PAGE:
In a career that spanned six decades, director Andrew V. McLaglen worked with some of Hollywood’s best and brightest, including James Stewart (Shenandoah), John Wayne (McLintock!), and Gregory Peck (The Sea Wolves), and while he’ll never rank alongside Hitchcock, Hawks, or John Ford as one of the all-time greats, his accomplishments on both the large and small screens were, to say the least, impressive. So imagine my surprise when his name popped up in the credits for Sahara, a 1983 Cannon Films-produced adventure / romance starring Brooke Shields as a feisty American who braves the rough desert terrain to win a cross-country car race.

But the shocks didn’t end there. As it turns out, Mr. McLaglen was the first in a string of talented people involved in the production of this interesting, though ultimately flat motion picture.

The year is 1927. Automobile manufacturer Gordon (Steve Forrest) has built what he believes is the fastest, most durable car in the world. To prove it, he plans to take the vehicle to Africa for The Sahara World Rally, a race through the Sahara Desert that only a few brave souls dare to enter. But when Gordon is killed during a test run, his daughter Gale (Shields), who is herself an experienced driver, takes his place, and, along with chief mechanics String (Cliff Potts) and Andy (Perry Lang), she joins fellow drivers Von Glessing (Horst Buchholz), Bertocelli (Tuvia Tavi), and Brown (Terrence Hardiman) at the starting line, kicking off what she hopes will be a thrilling adventure in the heart of North Africa.

Ignoring the advice of the French military attaché, who urged the drivers to follow the long route around the desert, Gale decides to take the shorter route, which, though quicker, cuts through an area that is being ravaged by a brutal tribal war. Sure enough, their 2nd day out, the naïve young woman and her mechanics are captured by Rasoul (John Rhys-Davies), whose nephew is Sheikh Jaffar (Lambert Wilson), ruler of one of the tribes. The moment he sets eyes on Gale, the handsome Jaffar falls madly in love with her, and vows to one day make her his bride.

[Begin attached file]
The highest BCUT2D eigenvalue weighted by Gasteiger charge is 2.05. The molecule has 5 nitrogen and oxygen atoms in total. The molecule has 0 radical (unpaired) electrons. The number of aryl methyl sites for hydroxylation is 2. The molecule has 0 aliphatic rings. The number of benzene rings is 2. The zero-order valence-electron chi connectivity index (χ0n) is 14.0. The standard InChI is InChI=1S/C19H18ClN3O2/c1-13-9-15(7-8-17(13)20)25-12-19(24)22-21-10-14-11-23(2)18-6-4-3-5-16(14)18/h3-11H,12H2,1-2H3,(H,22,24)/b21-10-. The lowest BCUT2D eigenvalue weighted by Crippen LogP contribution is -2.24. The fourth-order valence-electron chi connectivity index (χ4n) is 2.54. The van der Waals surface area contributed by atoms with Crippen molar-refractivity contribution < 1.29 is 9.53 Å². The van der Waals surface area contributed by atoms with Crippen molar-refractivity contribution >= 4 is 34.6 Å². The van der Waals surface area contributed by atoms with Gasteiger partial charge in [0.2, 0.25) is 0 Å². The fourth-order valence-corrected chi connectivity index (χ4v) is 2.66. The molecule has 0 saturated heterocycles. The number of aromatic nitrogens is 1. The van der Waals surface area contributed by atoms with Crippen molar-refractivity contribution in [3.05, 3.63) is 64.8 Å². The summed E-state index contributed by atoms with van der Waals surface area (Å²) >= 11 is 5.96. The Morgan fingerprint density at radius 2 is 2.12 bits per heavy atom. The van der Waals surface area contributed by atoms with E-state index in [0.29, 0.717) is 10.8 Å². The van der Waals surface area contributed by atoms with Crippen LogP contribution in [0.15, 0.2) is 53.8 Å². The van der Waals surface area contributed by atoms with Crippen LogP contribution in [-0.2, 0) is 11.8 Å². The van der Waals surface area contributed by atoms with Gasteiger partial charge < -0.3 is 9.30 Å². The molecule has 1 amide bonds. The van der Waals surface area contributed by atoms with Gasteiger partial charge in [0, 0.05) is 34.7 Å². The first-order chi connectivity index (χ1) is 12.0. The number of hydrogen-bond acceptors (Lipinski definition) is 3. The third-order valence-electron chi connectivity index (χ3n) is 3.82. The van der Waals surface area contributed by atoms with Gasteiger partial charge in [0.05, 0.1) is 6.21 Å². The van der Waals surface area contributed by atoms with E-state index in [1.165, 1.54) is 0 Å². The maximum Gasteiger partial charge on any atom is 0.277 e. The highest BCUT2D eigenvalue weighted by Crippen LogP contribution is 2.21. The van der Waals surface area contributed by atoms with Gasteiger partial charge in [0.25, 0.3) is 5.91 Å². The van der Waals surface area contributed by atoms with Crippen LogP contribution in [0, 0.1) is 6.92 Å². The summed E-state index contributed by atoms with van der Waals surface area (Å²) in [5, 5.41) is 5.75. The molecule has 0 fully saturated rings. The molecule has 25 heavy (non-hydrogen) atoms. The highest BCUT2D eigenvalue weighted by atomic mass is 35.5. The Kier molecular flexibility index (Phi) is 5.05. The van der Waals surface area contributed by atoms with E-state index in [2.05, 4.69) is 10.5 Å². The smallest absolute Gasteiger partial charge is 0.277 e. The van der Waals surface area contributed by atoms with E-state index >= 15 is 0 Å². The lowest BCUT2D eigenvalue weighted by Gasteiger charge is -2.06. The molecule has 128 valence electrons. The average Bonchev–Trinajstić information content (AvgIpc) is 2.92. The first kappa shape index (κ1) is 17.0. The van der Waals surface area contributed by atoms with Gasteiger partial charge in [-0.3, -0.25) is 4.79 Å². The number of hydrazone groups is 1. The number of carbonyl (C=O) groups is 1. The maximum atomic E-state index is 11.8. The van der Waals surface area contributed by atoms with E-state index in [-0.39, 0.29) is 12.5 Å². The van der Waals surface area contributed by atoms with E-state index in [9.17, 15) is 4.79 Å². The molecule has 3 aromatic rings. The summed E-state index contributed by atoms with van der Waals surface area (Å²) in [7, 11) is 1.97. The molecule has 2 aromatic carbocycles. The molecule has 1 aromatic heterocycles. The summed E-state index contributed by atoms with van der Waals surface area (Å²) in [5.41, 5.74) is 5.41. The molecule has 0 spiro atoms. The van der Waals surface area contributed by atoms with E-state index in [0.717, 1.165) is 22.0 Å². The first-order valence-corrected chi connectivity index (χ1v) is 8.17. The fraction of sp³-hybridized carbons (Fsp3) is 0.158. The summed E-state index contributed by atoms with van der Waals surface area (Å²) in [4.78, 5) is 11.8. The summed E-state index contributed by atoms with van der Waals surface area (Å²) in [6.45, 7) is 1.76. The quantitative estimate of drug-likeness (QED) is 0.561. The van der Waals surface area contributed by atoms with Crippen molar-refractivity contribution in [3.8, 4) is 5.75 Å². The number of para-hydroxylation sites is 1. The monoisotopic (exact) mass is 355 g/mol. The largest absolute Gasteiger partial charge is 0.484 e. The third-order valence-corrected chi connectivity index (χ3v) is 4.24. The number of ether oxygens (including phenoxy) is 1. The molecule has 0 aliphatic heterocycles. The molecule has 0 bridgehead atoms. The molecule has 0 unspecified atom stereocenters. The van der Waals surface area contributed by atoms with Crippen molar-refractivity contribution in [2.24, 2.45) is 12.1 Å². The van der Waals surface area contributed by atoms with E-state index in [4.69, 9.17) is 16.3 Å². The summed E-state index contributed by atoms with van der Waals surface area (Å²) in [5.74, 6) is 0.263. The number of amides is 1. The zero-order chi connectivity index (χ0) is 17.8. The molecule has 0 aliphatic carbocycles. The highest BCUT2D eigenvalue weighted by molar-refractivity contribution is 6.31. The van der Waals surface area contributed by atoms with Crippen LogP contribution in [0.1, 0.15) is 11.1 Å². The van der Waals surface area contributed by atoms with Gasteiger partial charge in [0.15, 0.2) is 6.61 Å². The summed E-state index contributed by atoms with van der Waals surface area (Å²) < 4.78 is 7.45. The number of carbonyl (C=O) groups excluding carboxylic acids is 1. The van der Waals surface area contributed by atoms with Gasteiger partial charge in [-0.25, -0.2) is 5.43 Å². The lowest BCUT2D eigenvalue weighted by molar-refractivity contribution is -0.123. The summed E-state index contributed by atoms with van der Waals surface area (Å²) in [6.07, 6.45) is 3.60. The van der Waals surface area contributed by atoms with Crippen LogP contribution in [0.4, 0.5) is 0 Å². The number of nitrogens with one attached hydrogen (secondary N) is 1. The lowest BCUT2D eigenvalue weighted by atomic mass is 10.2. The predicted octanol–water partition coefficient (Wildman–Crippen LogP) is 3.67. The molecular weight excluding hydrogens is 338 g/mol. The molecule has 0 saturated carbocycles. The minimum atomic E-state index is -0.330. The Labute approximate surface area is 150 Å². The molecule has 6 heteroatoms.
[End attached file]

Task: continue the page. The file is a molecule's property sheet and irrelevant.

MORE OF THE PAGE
But Gale wasn’t the only one who took the shortcut; Von Glessing was right behind her. While the treacherous German does hope to eventually win the race, Von Glessing’s main goal is to sell a new weapon to Jaffar’s enemy, Sheikh Beg (Ronald Lacey), one that could help him defeat Jaffar’s forces on the battlefield.

Will Gale get a chance to finish the race, or is she destined to become a pawn in a bloody war?

Though not considered a strong actress at this point in her career, Brooke Shields does an admirable job as Dale, and her scenes with Lambert Wilson’s Sheikh are, at times, quite passionate. But it’s the supporting cast of Sahara that truly impressed me; along with Horst Buchholz (The Magnificent Seven) and John Rhys-Davies (Raiders of the Lost Ark), the movie features Sir John Mills (Great Expectations) as Cambridge, a British valet working for Jaffar. In addition, the musical score was composed by none other than Ennio Morricone, and the various production and costume designers did a great job recreating the time period of the 1920’s (especially during the early scenes set in Detroit).